Starting at Valletta, here is a brief description of what I found - or did not find.  Even with an island-published book, it was still difficult at times to identify locations.  The main street-level station building was flattened during World War 11 bombing.  The stairway down to rail/platform level is still in use, situated between the Tourist Information office and the main City gate.  The bridge over the lower level of the main City ditch and the station tunnel (going back about 250 feet) are still in use by Yellow Garage.  The tunnel entrance to Floriana is still there, fenced off.  Along the tunnel there were two ventilation shafts, I think I found the remains of one!  Floriana station building and the start of the stairway down was only identified using the book.  The tunnel exit portal, and next short tunnel, was relatively easy to spot, while the fine stone bridge at Porta Reale is easily visible from the main road, just before the Porte des Bombes gateway  Property development means it is now impossible even to work out the track line for the next couple of miles, except for Hamrun station.  Here the station buildings, main workshops and offices are still in use - and appear almost unaltered - partly used by the local Scouts.  They are mainly used as the main factory and headquarters of the Malta Dairy Products Limited.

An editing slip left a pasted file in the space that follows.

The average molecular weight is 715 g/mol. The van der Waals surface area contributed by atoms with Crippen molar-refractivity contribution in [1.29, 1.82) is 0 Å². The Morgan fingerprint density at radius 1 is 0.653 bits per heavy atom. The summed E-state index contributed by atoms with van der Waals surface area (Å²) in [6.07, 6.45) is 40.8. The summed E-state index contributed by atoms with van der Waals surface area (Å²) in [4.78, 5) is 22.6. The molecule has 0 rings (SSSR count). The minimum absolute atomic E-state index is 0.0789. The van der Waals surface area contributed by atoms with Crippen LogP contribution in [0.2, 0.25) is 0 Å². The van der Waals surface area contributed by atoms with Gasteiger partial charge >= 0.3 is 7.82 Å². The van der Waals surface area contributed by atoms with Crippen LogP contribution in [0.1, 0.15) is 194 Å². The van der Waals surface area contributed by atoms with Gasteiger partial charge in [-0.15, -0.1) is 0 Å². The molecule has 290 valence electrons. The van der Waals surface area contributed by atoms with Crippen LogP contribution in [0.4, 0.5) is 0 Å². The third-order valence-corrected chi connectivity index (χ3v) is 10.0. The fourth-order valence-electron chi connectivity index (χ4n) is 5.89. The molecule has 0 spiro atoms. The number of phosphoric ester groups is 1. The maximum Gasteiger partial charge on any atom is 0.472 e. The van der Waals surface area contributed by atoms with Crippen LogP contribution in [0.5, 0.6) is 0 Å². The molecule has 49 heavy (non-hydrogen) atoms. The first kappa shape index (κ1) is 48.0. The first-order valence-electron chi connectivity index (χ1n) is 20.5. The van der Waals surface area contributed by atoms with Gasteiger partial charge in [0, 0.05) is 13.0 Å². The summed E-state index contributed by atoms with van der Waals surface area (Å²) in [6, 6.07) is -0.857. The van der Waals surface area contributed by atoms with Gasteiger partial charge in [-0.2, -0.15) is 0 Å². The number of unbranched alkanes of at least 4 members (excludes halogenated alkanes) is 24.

I did not have time to explore the middle section of the line, something for another visit!

The western end of the line seems to have disappeared into the farmland.  Notabile station still survives, situated by a local road.  While the cutting by the station has been filled in, a path leads down to the (fenced off) portal of the tunnel under Mdina.  The other end of the 770-yard tunnel is still in use by a mushroom farmer (I don't know how far in he uses).  The fine looking Museum station has been extended and converted into a restaurant.  The track bed going on past the station, over the high embankment, has been turned into a roadway.

I believe no items of rolling stock survive today.

The island is a wonderful place to visit; the railway remains are only one small distraction.  While travelling around, don't miss out on a ride on the buses (some ex London Transport) there is a different experience on every journey!